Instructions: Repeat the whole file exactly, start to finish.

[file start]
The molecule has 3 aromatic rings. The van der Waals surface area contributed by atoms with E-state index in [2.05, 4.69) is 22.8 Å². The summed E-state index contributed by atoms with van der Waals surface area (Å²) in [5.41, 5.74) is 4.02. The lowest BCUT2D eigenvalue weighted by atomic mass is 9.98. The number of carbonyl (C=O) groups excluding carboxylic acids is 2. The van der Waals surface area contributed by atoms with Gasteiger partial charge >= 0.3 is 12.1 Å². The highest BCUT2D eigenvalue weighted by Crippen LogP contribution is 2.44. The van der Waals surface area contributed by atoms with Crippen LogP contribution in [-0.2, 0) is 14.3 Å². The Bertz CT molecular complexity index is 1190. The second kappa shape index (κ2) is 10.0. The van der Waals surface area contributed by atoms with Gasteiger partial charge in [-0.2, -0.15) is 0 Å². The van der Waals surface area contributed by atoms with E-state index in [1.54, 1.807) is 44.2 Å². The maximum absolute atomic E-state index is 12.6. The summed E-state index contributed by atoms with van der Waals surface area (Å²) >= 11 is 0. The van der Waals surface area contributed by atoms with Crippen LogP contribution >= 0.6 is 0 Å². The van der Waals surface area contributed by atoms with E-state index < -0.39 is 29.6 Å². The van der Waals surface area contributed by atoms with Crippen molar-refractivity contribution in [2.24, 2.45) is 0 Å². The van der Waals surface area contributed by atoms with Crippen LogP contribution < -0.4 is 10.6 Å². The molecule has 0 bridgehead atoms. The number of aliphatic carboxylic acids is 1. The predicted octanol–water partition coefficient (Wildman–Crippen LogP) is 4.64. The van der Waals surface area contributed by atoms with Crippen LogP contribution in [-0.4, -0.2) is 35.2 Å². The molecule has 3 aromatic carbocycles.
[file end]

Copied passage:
The molecule has 3 aromatic rings. The van der Waals surface area contributed by atoms with E-state index in [2.05, 4.69) is 22.8 Å². The summed E-state index contributed by atoms with van der Waals surface area (Å²) in [5.41, 5.74) is 4.02. The lowest BCUT2D eigenvalue weighted by atomic mass is 9.98. The number of carbonyl (C=O) groups excluding carboxylic acids is 2. The van der Waals surface area contributed by atoms with Gasteiger partial charge >= 0.3 is 12.1 Å². The highest BCUT2D eigenvalue weighted by Crippen LogP contribution is 2.44. The van der Waals surface area contributed by atoms with Crippen LogP contribution in [-0.2, 0) is 14.3 Å². The Bertz CT molecular complexity index is 1190. The second kappa shape index (κ2) is 10.0. The van der Waals surface area contributed by atoms with Gasteiger partial charge in [-0.2, -0.15) is 0 Å². The van der Waals surface area contributed by atoms with E-state index in [1.54, 1.807) is 44.2 Å². The maximum absolute atomic E-state index is 12.6. The summed E-state index contributed by atoms with van der Waals surface area (Å²) >= 11 is 0. The van der Waals surface area contributed by atoms with Crippen LogP contribution >= 0.6 is 0 Å². The van der Waals surface area contributed by atoms with E-state index < -0.39 is 29.6 Å². The van der Waals surface area contributed by atoms with Crippen molar-refractivity contribution in [2.24, 2.45) is 0 Å². The van der Waals surface area contributed by atoms with Crippen LogP contribution < -0.4 is 10.6 Å². The molecule has 0 bridgehead atoms. The number of aliphatic carboxylic acids is 1. The predicted octanol–water partition coefficient (Wildman–Crippen LogP) is 4.64. The van der Waals surface area contributed by atoms with Crippen LogP contribution in [-0.4, -0.2) is 35.2 Å². The molecule has 3 aromatic carbocycles.